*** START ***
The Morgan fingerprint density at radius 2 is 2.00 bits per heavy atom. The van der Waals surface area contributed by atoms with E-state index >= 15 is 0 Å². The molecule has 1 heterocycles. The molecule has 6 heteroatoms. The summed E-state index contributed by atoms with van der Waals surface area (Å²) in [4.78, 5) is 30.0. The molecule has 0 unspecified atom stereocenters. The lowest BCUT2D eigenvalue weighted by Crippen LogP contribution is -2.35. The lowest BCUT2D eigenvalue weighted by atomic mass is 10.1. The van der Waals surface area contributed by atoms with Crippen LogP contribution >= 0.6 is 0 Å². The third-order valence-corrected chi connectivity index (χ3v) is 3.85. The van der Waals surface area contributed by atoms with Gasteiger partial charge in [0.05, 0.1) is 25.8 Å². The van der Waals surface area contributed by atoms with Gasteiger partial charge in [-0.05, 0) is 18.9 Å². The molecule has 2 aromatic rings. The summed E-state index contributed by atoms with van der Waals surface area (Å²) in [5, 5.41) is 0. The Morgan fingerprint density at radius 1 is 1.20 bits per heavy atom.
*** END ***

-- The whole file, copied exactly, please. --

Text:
The Morgan fingerprint density at radius 2 is 2.00 bits per heavy atom. The van der Waals surface area contributed by atoms with E-state index >= 15 is 0 Å². The molecule has 1 heterocycles. The molecule has 6 heteroatoms. The summed E-state index contributed by atoms with van der Waals surface area (Å²) in [4.78, 5) is 30.0. The molecule has 0 unspecified atom stereocenters. The lowest BCUT2D eigenvalue weighted by Crippen LogP contribution is -2.35. The lowest BCUT2D eigenvalue weighted by atomic mass is 10.1. The van der Waals surface area contributed by atoms with Crippen LogP contribution >= 0.6 is 0 Å². The third-order valence-corrected chi connectivity index (χ3v) is 3.85. The van der Waals surface area contributed by atoms with Gasteiger partial charge in [0.05, 0.1) is 25.8 Å². The van der Waals surface area contributed by atoms with Gasteiger partial charge in [-0.05, 0) is 18.9 Å². The molecule has 2 aromatic rings. The summed E-state index contributed by atoms with van der Waals surface area (Å²) in [5, 5.41) is 0. The Morgan fingerprint density at radius 1 is 1.20 bits per heavy atom.